When I was in high school and college there was a kind of political reawakening among young people. The 60's was a tumultuous time not just politically, but also culturally, socially and sexually. Everyone could sense the world was changing after the sleepy 1950's-- in music, art, fashion... consciousness. And the unjust War against Vietnam was raging and people my age were being drafted and killed. And we were fighting for the right to vote-- which finally came for people between 19 and 21 in 1971 with ratification of the 26th Amendment. Protest demonstrations were big and getting bigger. The first time I saw the inside of a jail cell was when I was arrested at one of those. We couldn't vote yet but we made our voices heard.
Yesterday, the L.A. Times ran a piece by David Lauter, Young people’s political engagement is surging. That’s a problem for Republicans. I hope he's right. But I'm not as certain as he is. When males started growing their hair long, it was 100% a cool, left-wing thing to do. A few years later, as the red necks and conservatives started catching on, it was cooler to shave your head and ditch the bell bottoms.
I was president of my freshman class at "the Berkeley of the East Coast." About a third of the students were leftists, a third were conservatives and a third were busy studying. I never fully trusted the theory that young = progressive. Still... Trump-- more so that Obama-- made politics cool. He was clearly an existential enemy (or, for morons, a hero). Obama was a symbol and a mishmash of good and compromised.
Lauter wrote that "Political engagement by young Americans has surged to a historically high level, and that’s not good news for the Republican Party, according to the findings of the annual Harvard Youth Poll. A dozen years ago, after President Obama’s election, 24% of Americans younger than 30 reported themselves to be politically active, according to the poll, conducted by the Harvard Kennedy School’s Institute of Politics. At the time, the Obama campaign was widely credited with having energized young Americans. Today, that engaged number stands at 36%, maintaining an extraordinarily high level seen during last year’s election. Young Black Americans report the most political engagement-- 41%, the survey found."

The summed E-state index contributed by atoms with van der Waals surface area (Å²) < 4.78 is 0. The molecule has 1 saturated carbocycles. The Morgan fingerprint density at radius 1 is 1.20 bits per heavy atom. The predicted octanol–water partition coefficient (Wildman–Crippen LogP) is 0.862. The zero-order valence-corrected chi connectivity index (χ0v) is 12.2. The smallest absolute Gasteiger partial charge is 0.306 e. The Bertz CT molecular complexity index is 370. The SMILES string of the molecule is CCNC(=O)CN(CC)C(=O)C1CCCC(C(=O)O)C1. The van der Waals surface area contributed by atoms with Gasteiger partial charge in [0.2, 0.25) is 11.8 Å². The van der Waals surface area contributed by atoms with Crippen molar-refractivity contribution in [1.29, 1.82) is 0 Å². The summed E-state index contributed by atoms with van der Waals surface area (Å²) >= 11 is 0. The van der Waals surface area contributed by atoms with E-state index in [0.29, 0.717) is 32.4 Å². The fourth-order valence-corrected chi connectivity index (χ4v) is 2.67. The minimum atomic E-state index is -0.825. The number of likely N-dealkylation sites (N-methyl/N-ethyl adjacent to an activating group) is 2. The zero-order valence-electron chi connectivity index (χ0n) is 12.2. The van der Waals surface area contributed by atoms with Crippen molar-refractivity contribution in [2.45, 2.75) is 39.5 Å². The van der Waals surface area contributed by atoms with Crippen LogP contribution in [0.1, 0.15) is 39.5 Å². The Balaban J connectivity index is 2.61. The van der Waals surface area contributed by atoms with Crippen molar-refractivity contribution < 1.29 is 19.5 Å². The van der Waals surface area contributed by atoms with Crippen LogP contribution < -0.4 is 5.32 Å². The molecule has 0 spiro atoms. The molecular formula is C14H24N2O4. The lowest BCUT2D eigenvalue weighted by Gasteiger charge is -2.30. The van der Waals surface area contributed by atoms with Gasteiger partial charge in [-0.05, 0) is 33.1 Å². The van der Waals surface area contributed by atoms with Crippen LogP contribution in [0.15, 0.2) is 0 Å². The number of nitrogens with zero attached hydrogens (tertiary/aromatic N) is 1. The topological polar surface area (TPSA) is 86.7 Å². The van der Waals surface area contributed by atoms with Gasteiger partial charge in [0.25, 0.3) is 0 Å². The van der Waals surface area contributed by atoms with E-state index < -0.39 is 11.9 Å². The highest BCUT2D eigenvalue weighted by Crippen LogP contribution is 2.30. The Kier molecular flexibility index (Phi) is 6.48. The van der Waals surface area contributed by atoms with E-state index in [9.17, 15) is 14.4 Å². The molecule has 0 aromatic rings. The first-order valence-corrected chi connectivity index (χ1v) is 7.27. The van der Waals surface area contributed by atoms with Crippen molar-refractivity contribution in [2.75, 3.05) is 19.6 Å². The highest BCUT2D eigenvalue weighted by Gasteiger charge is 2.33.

Political engagement is highest among students in four-year college, who make up about one in five young people, and among those with college degrees, who are about one in four of Americans younger than 30. But even among the roughly half of young people who don’t have a degree and aren’t enrolled in a four-year college, engagement has risen.
The figures show “the highest level of political engagement that we’ve ever seen in our poll,” said John Della Volpe, the director of polling at the institute, who has supervised the youth survey since 2000.
The survey, which questioned 2,513 Americans ages 18 to 29 and has a margin of error of 2.6 percentage points, also found striking optimism: Fifty-six percent say they are more hopeful than fearful about America, a big rise from four years ago, when 31% said they were hopeful.
The increase in hopefulness is particularly large among Black and Latino young people, with roughly seven in 10 saying they are hopeful about the country, compared with about two in 10 Black youths and three in 10 Latino youths in 2017.
A youth problem for Republicans
Along with those high levels of engagement and hopeful feelings about the country, the poll also found a striking level of alienation from the Republican Party and, in particular, former President Trump.
Almost two-thirds of the young people in the survey have an unfavorable view of Trump, with more than half saying their opinion is “very unfavorable.” Only 28% have a favorable view. Asked how history should view him, 30% say Trump should be seen as the “worst president ever” with an additional 24% saying he should be viewed as bad or terrible. Only 26% say he should be seen as good or great.
A majority, 53%, say they view the Republican Party as “too extreme,” compared with just 14% who reject that label. By contrast, 36% call the Democrats too extreme.
Overall, 52% of the young Americans surveyed say they identify with the Democrats or lean toward them, compared with 28% who identify or lean toward the Republicans. That’s strikingly at odds with older generations among whom the two parties have been roughly at parity over the last decade.